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Full text of "394629582 The Cat In The Hat Comes Back Pdf"

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TM & © 1957, renewed 1985 by Dr. Seuss Enterprises* L,P, All rights reserved under 
International and Pan-American Copyright Conventions. Published in New York by 
Random House* Inc., and simultaneously in Toronto* Canada, by Random House of 
Canada. Limited. 

This title was originally cataloged by the Library of Congress ns follows; 

Seuss* Dr. The cat in the hat, by Dr, Seuss [pseud,] Boston, Houghton Mifflin [1957] 
61 p. illus. 24 cm. L Title PZ6.3.G276Cat 56-5470 
ISBN: 0-394-60001-X (trade) ISBN; 0-394-90001-4 (lib. bdg.) 

Manufactured in the United States of America 

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he sun did not shine. 

It was too wet to play. 

So we sat in the house 
All that cold, cold, wet day. 

I sat there with Sally. 

We sat there, we two. 

And I said, “How I wish 
We had something to do!” 

Too wet to go out 
And too cold to play ball. 
So we sat in the house. 
We did nothing at all. 


So all we could do was to 




And we did not like it. 
Not one little bit. 

And then 

Something went bump! 

How that bump made us jump! 

We looked! 

Then we saw him step in on the mat! 
We looked! 

And we saw him! 

The Cat in the Hat! 

And he said to us, 

“Why do you sit there like that?” 

“I know it is wet 

And the sun is not sunny. 

But we can have 

Lots of good fun that is funny!” 

“I know some good games we could play,” 
Said the cat. 

“I know some new tricks,” 

Said the Cat in the Hat. 

“A lot of good tricks. 

I will show them to you. 

Your mother 

Will not mind at all if I do.” 

Then Sally and I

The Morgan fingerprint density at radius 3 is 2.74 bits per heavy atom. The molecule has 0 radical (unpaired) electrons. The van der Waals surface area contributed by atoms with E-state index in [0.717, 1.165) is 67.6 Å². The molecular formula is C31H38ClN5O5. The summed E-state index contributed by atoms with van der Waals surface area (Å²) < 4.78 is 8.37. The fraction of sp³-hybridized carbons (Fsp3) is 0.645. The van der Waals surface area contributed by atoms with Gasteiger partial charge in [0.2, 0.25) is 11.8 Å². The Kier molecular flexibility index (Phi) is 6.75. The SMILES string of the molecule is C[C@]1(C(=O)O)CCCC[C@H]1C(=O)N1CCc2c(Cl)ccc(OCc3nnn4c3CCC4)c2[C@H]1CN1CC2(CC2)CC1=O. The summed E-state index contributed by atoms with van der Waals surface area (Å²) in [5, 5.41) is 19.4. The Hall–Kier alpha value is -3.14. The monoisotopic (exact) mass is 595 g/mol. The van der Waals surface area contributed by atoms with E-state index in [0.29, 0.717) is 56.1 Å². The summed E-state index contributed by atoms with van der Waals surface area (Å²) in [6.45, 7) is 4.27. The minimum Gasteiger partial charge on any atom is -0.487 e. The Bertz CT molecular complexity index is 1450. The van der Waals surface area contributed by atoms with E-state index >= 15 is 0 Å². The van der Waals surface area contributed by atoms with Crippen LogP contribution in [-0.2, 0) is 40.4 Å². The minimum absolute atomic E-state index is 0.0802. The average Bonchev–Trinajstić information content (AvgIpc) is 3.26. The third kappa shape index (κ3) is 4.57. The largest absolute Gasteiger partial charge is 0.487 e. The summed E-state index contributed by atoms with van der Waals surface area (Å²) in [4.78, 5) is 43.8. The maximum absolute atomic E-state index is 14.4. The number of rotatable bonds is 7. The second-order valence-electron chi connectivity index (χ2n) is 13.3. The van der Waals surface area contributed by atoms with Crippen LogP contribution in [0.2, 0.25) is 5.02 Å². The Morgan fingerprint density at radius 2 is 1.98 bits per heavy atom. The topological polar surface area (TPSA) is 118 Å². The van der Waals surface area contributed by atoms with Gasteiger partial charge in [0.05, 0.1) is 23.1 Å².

Did not know what to say. 

Our mother was out of the house 
For the day. 

But our fish said, “No! No! 
Make that cat go away! 
Tell that Cat in the Hat 
You do not want to play. 
He should not be here. 

He should not be about. 

He should not be here 
When your mother is out!” 

“Now! Now! Have no fear. 
Have no fear!” said the cat. 
“My tricks are not bad,” 

Said the Cat in the Hat. 
“Why, we can have 
Lots of good fun, if you wish, 
With a game that I call 
Up-up-up with a fish!” 

“Put me down!” said the fish. 
“This is no fun at all! 

Put me down!” said the fish. 
“1 do not wish to fall!” 

“Have no fear!” said the cat. 
“I will not let you fall. 

I will hold you up high 
As I stand on a ball. 

With a book on one hand! 
And a cup on my hat! 

But that is not all I can do!” 
Said the cat... 

“Look at me! 

Look at me now!” said the cat. 
“With a cup and a cake 
On the top of my hat! 

I can hold up two books! 

I can hold up the fish! 

And a little toy ship! 

And some milk on a dish! 

And look! 

I can hop up and down on the ball! 
But that is not all! 

Oh, no. 

That is not all. . . 

“Look at me! 

Look at me! 

Look at me now! 

It is fun to have fun 
But you have to know how. 
I can hold up the cup 
And the milk and the cake! 
I can hold up these books! 
And the fish on a rake! 

I can hold the toy ship 
And a little toy man! 

And look! With my tail 
I can hold a red fan! 

I can fan with the fan 
As I hop on the ball! 

But that is not all. 

Oh, no. 

That is not all....” 


And our fish came down, too. 
He fell into a pot! 

He said, “Do I like this? 

Oh, no! I do not. 

This is not a good game,” 
Said our fish as he lit. 

“No, I do not like it, 

Not one little bit!” 

“Now look what you did!” 
Said the fish to the cat. 
“Now look at this house! 
Look at this! Look at that! 
You sank our toy ship, 

Sank it deep in the cake. 
You shook up our house 
And you bent our new rake. 
You should not be here 
When our mother is not. 
You get out of this house!” 
Said the fish in the pot. 

“But I like to be here. 

Oh, I like it a lot!” 

Said the Cat in the Hat 
To the fish in the pot. 

“I will not go away. 

I do not wish to go! 

And so,” said the Cat in the Hat, 


I will show you 

Another good game that I know!” 

A big red wood box. 

It was shut with a hook. 
“Now look at this trick,” 
Said the cat. 

“Take a look!” 

And then he ran out. 

And, then, fast as a fox, 
The Cat in the Hat 
Came back in with a box. 

Then he got up on top 
With a tip of his hat. 

“I call this game fun-in-a-box,” 
Said the cat. 

“In this box are two things 
I will show to you now. 

You will like these two things,” 
Said the cat with a bow. 

“I will pick up the hook.